Nov 25 2011

Tout Turkey

It’s not like you can just walk into any grocery store and select a Butterball from the shelf. If you want to do Thanksgiving in France, you have to order a turkey in advance. Not that it is obligatory to celebrate. We could easily sneak by the holiday without any mention. It’s business as usual here on what is the quietest Thursday in America; quiet but for the sound of pots and pans in the kitchen, cutlery and crystal at the table and the blaring of the football games on televisions across the entire country.

Except that it’s a ritual that reminds us, pleasantly, of our childhoods, and we like the gratitude part. The idea of having a designated dinner party to express our thanks, deliberately, seems like a good thing to pass along to Short-pants and Buddy-roo, so each year we fashion some facsimile of a Thanksgiving feast, hobbled together with fine French products and a little American ingenuity (and nostalgia).

Just down the street from where my tailor used to work there is a brightly lit boucherie that I pass whenever I’m walking the girls to or from school. Its floor is covered with saw-dust. Red slabs of meat hang on hooks from the ceiling above the glass refrigerator cases that display even more raw meat and poultry. Two hefty men in long white aprons stand behind the counter, shouting and smiling at the same time, bantering with each other like talk-show hosts, entertaining themselves as much as their customers.

Bonjour,” I said, entering the shop. This is a required salutation in France. Too many Americans walk into Parisian shops without any kind of a greeting, so their first utterance to the shop-keeper is “how much is this?” The French, rightly, take this is an insult. We’ve tried it in that states, too; it’s amazing how just saying hello to someone before asking them for help can pave the way for a more productive encounter.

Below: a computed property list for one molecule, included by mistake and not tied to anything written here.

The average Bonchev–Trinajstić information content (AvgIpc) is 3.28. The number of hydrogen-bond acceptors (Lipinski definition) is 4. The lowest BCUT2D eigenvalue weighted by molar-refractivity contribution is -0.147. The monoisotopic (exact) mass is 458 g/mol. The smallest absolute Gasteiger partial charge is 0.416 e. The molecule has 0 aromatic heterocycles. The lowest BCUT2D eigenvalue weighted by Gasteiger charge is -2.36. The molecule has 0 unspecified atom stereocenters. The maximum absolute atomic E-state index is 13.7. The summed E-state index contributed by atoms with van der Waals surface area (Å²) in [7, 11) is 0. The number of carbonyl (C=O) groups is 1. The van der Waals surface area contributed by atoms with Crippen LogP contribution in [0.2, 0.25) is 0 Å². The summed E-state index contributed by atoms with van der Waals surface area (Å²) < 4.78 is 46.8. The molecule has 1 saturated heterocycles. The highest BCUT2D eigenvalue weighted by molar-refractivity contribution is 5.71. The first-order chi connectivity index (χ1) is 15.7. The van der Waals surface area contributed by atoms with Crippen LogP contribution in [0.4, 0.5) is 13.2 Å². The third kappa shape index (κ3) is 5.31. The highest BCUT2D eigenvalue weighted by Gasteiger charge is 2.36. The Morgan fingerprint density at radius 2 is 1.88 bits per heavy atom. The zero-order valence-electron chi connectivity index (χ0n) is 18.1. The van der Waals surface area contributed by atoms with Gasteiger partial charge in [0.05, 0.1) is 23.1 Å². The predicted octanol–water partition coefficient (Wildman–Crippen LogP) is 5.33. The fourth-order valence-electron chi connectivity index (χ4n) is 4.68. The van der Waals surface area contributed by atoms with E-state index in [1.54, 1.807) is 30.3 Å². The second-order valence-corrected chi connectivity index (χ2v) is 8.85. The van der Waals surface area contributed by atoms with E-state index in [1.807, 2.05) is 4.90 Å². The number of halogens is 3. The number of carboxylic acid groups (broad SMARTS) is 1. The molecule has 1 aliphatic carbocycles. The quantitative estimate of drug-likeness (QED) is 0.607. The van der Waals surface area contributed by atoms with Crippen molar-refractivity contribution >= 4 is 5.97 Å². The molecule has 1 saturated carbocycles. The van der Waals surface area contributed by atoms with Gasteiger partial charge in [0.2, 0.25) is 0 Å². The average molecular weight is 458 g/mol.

Bonjour!” The butchers, one of them with a thick mop of gray hair, the other with fine white hair that hangs over the top of his wire glasses, answered in unison.

I asked if I could order a turkey.

En entier?” The gray haired one was surprised that I wanted a whole turkey.

Oui,” I shrugged, “Je vais faire le Thanksgiving Americain.”

Mais, non,” said the white haired one, “C’est en Decembre!”

I politely informed him that Thanksgiving always falls on the last Thursday in November. He continued to disagree with me, defiantly sure of the wrong month. I explained that just as (some of) the French celebrate the Beaujoulais Nouveau on the third Thursday of November, we Americans have our special fête on the last Thursday in November.

Je n’y crois pas,” he said. He still didn’t believe me.

Monsieur, pardonnez-moi,” and then I switched to English, “I know it’s in November. I’m an American. I’m sure of it.”

The two of them looked at each other, in disbelief.

“Would you like to see my passport?”

“Okay, she wants a turkey, she’ll have it,” one said to the other in heavily accented English. Now I really did feel like a guest on their talk show. They interrupted and corrected each other, comically, as we went back and forth about my order. Pinning them down on an exact weight or price was impossible. Even the delivery date was sketchy. But this isn’t unique to this shop. De-facto used to schlep over to a butcher on rue Montorgeuil that had been recommended to us for turkeys at this time of year; he went through the same song and dance. He’d come home cursing with a bird 2 kilos and 20 euros more than we’d hoped for.

Those of you in the homeland are already digesting yesterday’s big feast, you’ve already gobbled the rogue turkey sandwich late last night – maybe you’re already sick of the leftovers. But since French businesses and schools stop for no American holiday, we opted to postpone our Thanksgiving a day. So this morning I stuck my head in the butcher shop to pick up the bird that I’d reserved.

“We sold it to someone else,” the white-haired butcher said. “Anyway, your Thanksgiving was yesterday. It’s too late.”

“That’s okay,” I told him. “I ordered a turkey down the street, just in case.”

“Touché,” said the other one, pulling the enormous bird out of the chrome refrigerator.

I braced myself for the weighing part. The turkey barely fit on the scale, and it registered 7.6 kilos (nearly 17 lbs). At the cash register, I feigned a Fred Sanford heart attack while handing over my carte bleu. Sure enough, 2 kilos and 20 euros more than I ordered. But it was butchered especially for me, and it’s even kosher.

Plus it’s cooking right now, smelling up the whole place like dozens of November Thursday afternoons embedded in my memory, that savory roasting aroma, the comforting smell of gratitude, everything that turkey is to me. Happy Thanksgiving everyone…